A higher IQ equals a longer life.
Article Type: Report
Subject: Cognition disorders (Complications and side effects)
Cognition disorders (Research)
Intellect (Physiological aspects)
Intellect (Research)
Intelligence levels (Physiological aspects)
Intelligence levels (Research)
Intelligence tests (Usage)
Mortality (United States)
Mortality (Risk factors)
Mortality (Research)
Pub Date: 06/22/2009
Publication: Name: Annals of the American Psychotherapy Association Publisher: American Psychotherapy Association Audience: Academic; Professional Format: Magazine/Journal Subject: Psychology and mental health Copyright: COPYRIGHT 2009 American Psychotherapy Association ISSN: 1535-4075
Issue: Date: Summer, 2009 Source Volume: 12 Source Issue: 2
Topic: Event Code: 310 Science & research
Geographic: Geographic Scope: United States Geographic Code: 1USA United States
Accession Number: 218313979
Full Text: [ILLUSTRATION OMITTED]

Having high cognitive ability has long been a desirable trait, even more so now after new research links this ability to a reduced risk of death. A study of one million Swedish men reveals that lower IQs are decidedly associated with accidents, heart disease, and suicide, therefore resulting in a higher risk of death. Researchers took into account the home life and economic status of those being studied and came to the surprising conclusion that only education had a noticeable impact on the relationship between IQ and death.

Researchers believe the link between IQ and mortality has to do with the fact that those with higher IQs tend to exhibit healthier behaviors. "People with higher IQ test scores tend to be less likely to smoke or drink alcohol heavily, they eat better diets, and they are more physically active. So they have a range of better behaviors that may partly explain their lower mortality risk," says Dr. Batty, a Wellcome Trust research fellow at the MRC Social and Public Health Sciences Unit in Glasgow and co-author of the study. There are a variety of ways to raise IQ scores, ranging from preschool education programs to an overall improvement in adolescent nourishment. This only furthers the need for increased government efforts to improve living conditions and educational systems. There are numerous government initiatives to increase education opportunities, and this study has made it clear that an increase in education might coincide with an increase in health benefits.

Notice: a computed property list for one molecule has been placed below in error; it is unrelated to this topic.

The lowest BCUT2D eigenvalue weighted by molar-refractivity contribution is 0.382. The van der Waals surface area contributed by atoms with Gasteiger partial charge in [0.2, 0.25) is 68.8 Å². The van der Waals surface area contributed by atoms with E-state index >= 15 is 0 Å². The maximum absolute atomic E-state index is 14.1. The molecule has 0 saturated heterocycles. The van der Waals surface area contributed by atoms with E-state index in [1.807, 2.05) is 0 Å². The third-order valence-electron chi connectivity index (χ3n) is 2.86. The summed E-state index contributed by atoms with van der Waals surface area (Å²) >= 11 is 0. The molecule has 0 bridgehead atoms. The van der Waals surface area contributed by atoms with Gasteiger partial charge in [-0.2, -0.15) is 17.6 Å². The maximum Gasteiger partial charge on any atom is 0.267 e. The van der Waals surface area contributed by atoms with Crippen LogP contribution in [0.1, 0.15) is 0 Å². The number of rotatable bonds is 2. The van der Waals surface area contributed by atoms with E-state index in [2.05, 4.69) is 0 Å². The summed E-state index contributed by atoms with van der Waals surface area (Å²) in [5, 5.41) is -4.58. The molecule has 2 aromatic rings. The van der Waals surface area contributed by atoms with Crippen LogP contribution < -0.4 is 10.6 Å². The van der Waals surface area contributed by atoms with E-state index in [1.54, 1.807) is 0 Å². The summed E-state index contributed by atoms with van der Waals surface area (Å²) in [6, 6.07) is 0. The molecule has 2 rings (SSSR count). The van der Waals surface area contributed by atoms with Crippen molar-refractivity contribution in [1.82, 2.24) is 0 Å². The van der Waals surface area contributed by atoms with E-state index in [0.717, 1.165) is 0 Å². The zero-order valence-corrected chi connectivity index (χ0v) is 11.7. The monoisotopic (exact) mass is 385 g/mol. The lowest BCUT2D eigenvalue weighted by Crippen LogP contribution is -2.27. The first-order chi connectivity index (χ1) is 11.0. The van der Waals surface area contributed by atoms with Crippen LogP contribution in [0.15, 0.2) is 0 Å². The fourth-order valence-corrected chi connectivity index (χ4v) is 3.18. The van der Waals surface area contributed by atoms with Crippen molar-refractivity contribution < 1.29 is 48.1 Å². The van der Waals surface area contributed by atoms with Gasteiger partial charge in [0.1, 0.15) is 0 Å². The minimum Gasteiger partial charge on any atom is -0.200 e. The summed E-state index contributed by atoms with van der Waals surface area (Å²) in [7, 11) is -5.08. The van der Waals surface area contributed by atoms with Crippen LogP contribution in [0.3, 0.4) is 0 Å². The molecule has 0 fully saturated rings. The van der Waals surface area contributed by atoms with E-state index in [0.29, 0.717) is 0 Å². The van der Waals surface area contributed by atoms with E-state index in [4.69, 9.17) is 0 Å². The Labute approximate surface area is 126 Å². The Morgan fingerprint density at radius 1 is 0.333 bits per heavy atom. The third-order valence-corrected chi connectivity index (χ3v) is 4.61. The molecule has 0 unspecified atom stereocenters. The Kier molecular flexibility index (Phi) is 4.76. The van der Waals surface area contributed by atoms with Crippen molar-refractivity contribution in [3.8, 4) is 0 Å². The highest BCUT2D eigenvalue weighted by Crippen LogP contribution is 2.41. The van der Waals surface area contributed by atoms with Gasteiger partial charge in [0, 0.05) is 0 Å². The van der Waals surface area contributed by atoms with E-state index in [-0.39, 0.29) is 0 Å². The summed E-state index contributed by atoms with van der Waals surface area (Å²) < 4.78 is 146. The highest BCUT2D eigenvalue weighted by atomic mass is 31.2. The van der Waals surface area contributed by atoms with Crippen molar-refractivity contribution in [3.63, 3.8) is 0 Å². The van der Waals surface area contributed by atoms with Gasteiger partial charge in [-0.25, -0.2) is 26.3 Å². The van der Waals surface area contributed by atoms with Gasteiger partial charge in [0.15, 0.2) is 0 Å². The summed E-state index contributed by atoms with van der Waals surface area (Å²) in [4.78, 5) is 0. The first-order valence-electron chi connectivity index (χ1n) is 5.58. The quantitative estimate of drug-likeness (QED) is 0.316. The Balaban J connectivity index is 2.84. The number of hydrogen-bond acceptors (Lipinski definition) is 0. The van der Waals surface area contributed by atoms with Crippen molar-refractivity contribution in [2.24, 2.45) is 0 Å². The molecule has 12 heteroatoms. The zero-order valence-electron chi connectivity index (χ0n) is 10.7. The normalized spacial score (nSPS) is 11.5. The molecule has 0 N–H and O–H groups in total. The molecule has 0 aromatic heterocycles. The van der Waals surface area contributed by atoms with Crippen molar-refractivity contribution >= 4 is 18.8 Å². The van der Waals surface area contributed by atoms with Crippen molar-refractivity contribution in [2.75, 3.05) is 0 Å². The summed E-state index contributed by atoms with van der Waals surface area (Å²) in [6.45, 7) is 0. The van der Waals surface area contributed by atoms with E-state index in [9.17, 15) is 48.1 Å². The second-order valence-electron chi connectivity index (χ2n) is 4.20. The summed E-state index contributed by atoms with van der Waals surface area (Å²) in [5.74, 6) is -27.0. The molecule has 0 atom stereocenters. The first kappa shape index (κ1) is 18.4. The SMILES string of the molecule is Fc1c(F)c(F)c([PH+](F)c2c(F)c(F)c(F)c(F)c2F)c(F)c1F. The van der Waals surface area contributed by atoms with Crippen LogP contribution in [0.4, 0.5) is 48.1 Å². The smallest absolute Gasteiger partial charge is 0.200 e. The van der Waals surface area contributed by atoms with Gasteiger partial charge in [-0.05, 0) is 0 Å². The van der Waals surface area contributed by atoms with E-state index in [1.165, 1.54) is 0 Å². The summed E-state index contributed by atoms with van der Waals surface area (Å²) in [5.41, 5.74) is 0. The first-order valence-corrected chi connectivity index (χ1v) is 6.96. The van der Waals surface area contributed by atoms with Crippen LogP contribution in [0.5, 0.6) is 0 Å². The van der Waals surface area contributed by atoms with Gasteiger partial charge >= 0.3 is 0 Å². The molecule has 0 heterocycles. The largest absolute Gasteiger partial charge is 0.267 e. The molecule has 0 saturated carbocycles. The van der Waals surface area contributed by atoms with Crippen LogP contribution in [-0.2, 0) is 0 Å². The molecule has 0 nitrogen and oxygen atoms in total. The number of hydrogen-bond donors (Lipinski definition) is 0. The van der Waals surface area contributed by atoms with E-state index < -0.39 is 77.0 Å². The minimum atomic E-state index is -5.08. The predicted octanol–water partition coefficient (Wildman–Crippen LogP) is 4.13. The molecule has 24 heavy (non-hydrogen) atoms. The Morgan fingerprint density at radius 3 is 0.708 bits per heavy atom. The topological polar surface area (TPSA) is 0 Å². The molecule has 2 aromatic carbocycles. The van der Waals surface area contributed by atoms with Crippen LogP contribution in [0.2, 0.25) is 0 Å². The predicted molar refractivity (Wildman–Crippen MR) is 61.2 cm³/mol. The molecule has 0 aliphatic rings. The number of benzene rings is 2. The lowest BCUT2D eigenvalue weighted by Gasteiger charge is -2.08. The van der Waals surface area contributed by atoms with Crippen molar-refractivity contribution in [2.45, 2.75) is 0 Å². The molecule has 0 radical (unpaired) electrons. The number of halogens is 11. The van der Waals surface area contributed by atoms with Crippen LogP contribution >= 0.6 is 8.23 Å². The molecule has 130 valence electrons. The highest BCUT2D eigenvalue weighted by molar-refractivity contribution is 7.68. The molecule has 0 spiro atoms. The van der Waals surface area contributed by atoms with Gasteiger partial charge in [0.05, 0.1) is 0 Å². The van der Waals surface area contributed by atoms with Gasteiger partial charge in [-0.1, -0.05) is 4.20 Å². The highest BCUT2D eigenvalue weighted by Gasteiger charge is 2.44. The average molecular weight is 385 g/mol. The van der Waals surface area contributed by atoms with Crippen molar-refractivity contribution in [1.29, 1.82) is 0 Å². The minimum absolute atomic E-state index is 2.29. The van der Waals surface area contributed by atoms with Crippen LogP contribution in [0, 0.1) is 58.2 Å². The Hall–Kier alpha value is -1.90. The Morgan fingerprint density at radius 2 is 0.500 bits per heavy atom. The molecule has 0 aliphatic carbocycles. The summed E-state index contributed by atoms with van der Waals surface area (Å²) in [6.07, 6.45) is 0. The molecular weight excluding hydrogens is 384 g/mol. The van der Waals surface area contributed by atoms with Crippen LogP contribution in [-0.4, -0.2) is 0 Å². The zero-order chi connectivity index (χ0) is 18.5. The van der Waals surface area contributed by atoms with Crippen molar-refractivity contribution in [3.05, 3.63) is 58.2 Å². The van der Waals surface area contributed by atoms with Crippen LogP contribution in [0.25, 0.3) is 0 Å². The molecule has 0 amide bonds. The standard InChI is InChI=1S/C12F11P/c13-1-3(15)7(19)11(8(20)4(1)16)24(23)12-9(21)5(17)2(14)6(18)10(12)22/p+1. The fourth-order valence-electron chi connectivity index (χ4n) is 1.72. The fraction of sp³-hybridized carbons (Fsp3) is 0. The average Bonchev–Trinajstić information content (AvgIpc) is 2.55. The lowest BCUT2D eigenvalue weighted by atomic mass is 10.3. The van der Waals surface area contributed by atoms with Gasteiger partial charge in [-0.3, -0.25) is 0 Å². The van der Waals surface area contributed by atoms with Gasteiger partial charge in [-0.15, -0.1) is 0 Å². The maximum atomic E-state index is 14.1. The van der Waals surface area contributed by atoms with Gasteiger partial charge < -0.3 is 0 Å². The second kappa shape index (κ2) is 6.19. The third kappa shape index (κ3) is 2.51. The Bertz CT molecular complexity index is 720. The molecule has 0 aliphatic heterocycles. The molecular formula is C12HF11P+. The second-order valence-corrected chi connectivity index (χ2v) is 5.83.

Dr. Batty believes that breaking down complicated health information for the general public will result in an overall increase in health benefits: "If you believe the association between IQ and mortality is at least partially explained by people with a lower IQ having worse behaviors--which is plausible--then it might be that the messages used to change health behaviors are too complicated."

Wellcome Trust. (2009, March 13). High IQ linked to reduced risk of death. ScienceDaily. Retrieved March 13, 2009, from hnp://www.sciencedaily.com/releases/2009/03/090312140009.htm
Gale Copyright: Copyright 2009 Gale, Cengage Learning. All rights reserved.